13. Yasuhito Abe permalink

    Thank you very much for sharing this insightful paper! As you have shown, it is really important to pay attention to multiple gaps resulting from the disaster. I am particularly intrigued by your distinction between “gap of information environment” and “gap of information which is focused and taken up by and in media,” which helps illustrate the fundamental complexities of information ecology in the stricken area following the disaster. Like Laura, I am wondering if you are interested in the role of the affected people with the different levels of media literary in affecting post-disaster information gap. I am also curious as to how you think about the reproduction of tweets (a.k.a “re-tweets”) in your analysis. Again, it’s really a great paper, and greatly looking forward to our discussions at the workshop!

  14. Hi Ryuma, very important work indeed!

    You raise questions regarding inequalities due to age and place of habitat that are extremely important.

    Regarding the media coverage of the disaster, the pictures you chose illustrate very well the “confusion of topics and agendas” as you put it very well.

  15. Comments, Shineha and Tanaka
    The authors analyze 186,000 twitter posts to identify gaps in information usage and the shifting topics of attention regarding the disaster reported in social media. This is a very interesting paper, and deserves a more detailed analysis. Recognition of the use of social media by different groups in the population provides a very useful profile of the capacity of these groups to take action and guidance to public, nonprofit, and private organizations regarding needs that could be met to enable more self organizing and effective collective action. Nice work!

  16. Tamiyo Kondo permalink

    I am 2nd respondent for your manuscript. The following is my comments for it.
    I will speak this in oral today, but leave is also as a text here.

    1. The gap of assistance is formed by the gap of interest and information
    I think it important to acknowledge that the gap of information and interst forms the gap of assitance which would be important human and knowledge (experience) resources, knowledge ,human and financial resources,for promoting local recovery planning.
    One of the difficulities for Tohoku region in order to work on recovery process is that they lack outside assitance by experts and consultant to prepare community-based recovery plan.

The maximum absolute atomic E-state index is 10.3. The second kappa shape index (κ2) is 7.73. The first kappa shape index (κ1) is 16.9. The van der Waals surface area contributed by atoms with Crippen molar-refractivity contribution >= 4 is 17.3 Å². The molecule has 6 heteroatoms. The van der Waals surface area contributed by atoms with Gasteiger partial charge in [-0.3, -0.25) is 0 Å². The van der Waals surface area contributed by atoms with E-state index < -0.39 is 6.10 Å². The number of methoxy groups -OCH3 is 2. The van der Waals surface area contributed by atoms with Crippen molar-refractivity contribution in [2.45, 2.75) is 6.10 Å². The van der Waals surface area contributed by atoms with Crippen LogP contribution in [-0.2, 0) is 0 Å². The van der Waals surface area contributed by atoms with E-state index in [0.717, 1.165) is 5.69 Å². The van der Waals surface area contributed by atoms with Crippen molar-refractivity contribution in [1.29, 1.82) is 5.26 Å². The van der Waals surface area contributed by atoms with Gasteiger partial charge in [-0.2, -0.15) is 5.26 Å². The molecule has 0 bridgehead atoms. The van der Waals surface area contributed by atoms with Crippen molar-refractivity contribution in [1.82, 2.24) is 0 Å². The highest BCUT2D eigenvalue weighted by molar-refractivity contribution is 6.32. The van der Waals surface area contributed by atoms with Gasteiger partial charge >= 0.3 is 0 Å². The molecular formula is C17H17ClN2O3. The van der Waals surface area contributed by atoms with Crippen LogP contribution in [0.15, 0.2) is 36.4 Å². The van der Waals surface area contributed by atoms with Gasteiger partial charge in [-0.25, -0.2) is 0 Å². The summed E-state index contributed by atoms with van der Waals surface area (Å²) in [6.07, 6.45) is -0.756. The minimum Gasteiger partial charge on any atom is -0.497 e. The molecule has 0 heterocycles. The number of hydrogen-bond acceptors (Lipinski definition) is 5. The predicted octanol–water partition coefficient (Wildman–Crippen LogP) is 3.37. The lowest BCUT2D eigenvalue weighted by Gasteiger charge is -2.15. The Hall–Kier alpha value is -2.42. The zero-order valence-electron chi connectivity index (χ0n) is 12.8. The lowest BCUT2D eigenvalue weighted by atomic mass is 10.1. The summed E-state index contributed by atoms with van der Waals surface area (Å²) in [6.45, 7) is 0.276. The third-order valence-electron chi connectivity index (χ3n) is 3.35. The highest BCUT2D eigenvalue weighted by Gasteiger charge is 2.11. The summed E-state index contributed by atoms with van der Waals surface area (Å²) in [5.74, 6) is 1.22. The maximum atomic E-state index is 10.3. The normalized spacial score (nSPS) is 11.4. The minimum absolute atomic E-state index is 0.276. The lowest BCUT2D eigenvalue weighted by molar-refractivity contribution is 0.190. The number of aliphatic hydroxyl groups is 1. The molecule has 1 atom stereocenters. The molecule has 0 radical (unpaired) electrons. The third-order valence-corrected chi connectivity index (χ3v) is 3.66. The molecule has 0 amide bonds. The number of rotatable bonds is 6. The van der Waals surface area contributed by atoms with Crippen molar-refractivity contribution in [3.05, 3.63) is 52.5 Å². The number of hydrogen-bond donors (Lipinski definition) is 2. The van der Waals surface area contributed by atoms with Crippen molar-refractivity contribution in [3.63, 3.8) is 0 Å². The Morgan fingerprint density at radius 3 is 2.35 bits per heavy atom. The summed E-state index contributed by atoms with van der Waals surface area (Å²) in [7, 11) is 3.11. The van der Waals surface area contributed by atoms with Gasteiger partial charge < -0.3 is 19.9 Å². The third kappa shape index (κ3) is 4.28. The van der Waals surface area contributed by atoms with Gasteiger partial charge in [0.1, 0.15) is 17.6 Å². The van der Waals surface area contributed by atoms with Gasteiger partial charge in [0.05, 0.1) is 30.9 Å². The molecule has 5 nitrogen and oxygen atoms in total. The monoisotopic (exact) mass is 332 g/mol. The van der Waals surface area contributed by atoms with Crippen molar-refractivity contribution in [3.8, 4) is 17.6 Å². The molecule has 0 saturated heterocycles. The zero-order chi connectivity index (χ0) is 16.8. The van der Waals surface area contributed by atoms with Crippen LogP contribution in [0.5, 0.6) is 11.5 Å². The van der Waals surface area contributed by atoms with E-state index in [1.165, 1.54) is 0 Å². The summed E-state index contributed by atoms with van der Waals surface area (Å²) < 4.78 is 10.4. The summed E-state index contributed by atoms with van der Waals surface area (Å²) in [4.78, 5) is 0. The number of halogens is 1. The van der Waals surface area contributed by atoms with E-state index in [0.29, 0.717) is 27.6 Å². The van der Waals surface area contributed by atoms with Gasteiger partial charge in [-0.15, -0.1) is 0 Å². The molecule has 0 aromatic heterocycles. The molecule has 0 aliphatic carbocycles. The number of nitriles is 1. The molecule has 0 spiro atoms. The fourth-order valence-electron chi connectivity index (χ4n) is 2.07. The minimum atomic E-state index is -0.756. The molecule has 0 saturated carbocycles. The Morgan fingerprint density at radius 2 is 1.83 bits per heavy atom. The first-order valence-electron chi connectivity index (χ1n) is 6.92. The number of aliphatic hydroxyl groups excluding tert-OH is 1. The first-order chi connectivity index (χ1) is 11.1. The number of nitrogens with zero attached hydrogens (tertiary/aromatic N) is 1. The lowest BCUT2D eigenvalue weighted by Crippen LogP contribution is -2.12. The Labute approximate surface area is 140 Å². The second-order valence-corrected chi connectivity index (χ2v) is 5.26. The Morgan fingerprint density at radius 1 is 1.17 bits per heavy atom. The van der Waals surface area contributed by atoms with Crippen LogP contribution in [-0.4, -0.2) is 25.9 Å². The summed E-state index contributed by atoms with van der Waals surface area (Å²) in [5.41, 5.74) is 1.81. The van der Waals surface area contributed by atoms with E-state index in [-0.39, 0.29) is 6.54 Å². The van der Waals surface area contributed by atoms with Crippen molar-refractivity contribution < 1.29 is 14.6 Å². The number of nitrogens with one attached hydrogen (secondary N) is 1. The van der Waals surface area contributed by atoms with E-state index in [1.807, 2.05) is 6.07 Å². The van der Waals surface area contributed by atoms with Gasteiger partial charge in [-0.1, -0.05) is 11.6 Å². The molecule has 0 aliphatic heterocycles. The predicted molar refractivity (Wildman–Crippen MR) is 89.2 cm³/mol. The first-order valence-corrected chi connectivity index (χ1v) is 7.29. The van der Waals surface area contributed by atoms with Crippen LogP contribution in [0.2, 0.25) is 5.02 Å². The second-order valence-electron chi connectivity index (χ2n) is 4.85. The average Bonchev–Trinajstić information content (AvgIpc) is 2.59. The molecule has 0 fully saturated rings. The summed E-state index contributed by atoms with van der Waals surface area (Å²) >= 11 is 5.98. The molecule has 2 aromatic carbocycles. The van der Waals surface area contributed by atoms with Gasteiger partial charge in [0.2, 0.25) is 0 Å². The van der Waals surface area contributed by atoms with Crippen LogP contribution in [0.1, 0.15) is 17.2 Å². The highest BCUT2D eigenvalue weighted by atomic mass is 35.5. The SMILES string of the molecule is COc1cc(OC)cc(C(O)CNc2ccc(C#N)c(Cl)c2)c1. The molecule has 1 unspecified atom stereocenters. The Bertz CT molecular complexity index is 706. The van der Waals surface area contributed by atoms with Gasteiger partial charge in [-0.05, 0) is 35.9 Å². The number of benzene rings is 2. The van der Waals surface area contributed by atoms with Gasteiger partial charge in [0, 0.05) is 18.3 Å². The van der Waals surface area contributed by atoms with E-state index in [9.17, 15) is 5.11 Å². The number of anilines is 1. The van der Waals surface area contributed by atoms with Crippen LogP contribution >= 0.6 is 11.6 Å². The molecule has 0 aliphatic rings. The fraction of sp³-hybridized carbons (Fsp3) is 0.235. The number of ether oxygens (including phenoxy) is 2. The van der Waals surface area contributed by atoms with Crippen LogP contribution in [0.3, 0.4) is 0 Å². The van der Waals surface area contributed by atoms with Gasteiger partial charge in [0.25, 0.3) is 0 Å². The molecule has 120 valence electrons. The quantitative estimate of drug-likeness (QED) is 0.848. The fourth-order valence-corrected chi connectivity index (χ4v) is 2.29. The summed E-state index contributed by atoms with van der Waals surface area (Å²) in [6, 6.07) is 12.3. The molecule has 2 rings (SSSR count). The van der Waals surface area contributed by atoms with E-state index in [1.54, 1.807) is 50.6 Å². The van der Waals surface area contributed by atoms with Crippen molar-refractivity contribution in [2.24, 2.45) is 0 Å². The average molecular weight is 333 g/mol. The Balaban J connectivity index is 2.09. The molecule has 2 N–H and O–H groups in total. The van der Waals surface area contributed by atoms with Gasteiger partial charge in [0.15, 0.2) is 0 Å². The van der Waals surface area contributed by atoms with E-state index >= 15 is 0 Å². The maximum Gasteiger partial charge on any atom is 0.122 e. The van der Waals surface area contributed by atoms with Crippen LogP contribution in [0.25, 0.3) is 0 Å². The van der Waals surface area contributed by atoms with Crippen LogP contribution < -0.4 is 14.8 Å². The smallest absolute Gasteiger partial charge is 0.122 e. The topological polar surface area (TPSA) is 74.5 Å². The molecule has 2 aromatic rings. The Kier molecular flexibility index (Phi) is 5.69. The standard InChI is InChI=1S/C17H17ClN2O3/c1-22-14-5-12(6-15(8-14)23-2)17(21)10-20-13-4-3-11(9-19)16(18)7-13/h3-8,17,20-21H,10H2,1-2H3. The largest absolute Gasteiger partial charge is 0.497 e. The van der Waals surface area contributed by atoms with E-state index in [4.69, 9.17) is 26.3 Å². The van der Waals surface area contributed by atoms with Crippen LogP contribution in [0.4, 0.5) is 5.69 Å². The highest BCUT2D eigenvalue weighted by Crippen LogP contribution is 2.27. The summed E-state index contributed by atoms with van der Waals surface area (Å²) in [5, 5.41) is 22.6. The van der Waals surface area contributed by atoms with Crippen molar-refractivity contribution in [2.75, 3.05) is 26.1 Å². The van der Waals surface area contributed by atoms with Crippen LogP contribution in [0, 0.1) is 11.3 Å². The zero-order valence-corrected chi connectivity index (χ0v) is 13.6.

Of course, local government are trying to involve local residents in the process of developing community-based recovery plan,however,the shortage of local government officials made this difficult.

    2. Obeservational-approach or Action-oriented Research?
    In general, I agree that it is important to clarify the relationship between social vurnerability and reponse/recovery for disaster studies.
    The recovery process and mechanism is not as same as every disaster, because social culture, vurnerability and polical condition are quite different. That is why important to examine vunerability.
    However, my question is that is it good or ideal attitude,especially for Japanese experts, just observing this relationship?
    I think the action-oriented reseach is more important for disaster recovery studies along with ongoing process of recovery in the real world.
    If we find the mechanism and factor that is obstacle for recovery process, we should make some action with local stakeholders to solve it, then, evaluate and analyze whether the action worked well or not.
    It is difficult for international scholars to act this way, but I think Japanese has to provide enough English written information so that they could understand the situation in Japan, then, could give us quick recommendation for us. I guess that Nuclear issues are more written by Japanese and international media, but not tsunami-devasted area( except Fukushima prefecture).
    The quick response, action and evaluation circulation is needed for post-disaster recovery planning.
    This may work to correction of assitance gap, which I stated above.

  17. Ryuma Shineha permalink

    I found mistake of my manuscript. I would like to correct “the earthquake and tsunami caused a severe accident of the Fukushima first and second nuclear power plants (NPPs)” in the first para to “In addition, the earthquake and tsunami caused a severe accident of the Fukushima first nuclear power plants (NPPs).”
    (“second” is removed.)